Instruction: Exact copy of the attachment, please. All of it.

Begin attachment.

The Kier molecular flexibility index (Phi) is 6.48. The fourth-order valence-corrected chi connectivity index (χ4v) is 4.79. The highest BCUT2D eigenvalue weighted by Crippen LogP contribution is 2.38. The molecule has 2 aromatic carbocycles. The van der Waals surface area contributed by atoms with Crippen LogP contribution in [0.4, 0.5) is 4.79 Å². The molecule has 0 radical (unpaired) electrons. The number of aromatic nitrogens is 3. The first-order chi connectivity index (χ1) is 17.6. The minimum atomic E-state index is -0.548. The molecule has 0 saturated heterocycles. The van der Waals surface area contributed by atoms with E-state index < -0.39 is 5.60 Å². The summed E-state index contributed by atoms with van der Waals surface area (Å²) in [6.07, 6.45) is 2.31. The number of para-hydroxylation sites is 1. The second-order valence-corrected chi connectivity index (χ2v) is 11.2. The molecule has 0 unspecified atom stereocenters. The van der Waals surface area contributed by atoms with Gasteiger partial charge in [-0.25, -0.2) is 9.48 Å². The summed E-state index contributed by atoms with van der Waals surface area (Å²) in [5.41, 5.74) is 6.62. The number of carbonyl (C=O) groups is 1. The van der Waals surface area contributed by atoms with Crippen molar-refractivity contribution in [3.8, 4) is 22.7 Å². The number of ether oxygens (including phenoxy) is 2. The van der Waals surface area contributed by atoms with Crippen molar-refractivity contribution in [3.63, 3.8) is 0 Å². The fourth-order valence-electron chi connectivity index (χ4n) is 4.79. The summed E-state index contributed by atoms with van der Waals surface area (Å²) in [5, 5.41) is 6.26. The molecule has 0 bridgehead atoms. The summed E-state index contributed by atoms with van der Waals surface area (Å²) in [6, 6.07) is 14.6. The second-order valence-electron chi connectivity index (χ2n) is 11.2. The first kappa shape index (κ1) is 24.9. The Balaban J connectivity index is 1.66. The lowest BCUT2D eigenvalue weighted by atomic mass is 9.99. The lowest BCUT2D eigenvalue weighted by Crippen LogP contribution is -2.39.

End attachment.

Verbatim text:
The Kier molecular flexibility index (Phi) is 6.48. The fourth-order valence-corrected chi connectivity index (χ4v) is 4.79. The highest BCUT2D eigenvalue weighted by Crippen LogP contribution is 2.38. The molecule has 2 aromatic carbocycles. The van der Waals surface area contributed by atoms with Crippen LogP contribution in [0.4, 0.5) is 4.79 Å². The molecule has 0 radical (unpaired) electrons. The number of aromatic nitrogens is 3. The first-order chi connectivity index (χ1) is 17.6. The minimum atomic E-state index is -0.548. The molecule has 0 saturated heterocycles. The van der Waals surface area contributed by atoms with E-state index < -0.39 is 5.60 Å². The summed E-state index contributed by atoms with van der Waals surface area (Å²) in [6.07, 6.45) is 2.31. The number of para-hydroxylation sites is 1. The second-order valence-corrected chi connectivity index (χ2v) is 11.2. The molecule has 0 unspecified atom stereocenters. The van der Waals surface area contributed by atoms with Gasteiger partial charge in [-0.25, -0.2) is 9.48 Å². The summed E-state index contributed by atoms with van der Waals surface area (Å²) in [5.41, 5.74) is 6.62. The number of carbonyl (C=O) groups is 1. The van der Waals surface area contributed by atoms with Crippen molar-refractivity contribution in [3.8, 4) is 22.7 Å². The number of ether oxygens (including phenoxy) is 2. The van der Waals surface area contributed by atoms with Crippen molar-refractivity contribution in [3.63, 3.8) is 0 Å². The fourth-order valence-electron chi connectivity index (χ4n) is 4.79. The summed E-state index contributed by atoms with van der Waals surface area (Å²) in [5, 5.41) is 6.26. The molecule has 0 bridgehead atoms. The summed E-state index contributed by atoms with van der Waals surface area (Å²) in [6, 6.07) is 14.6. The second-order valence-electron chi connectivity index (χ2n) is 11.2. The first kappa shape index (κ1) is 24.9. The Balaban J connectivity index is 1.66. The lowest BCUT2D eigenvalue weighted by atomic mass is 9.99. The lowest BCUT2D eigenvalue weighted by Crippen LogP contribution is -2.39.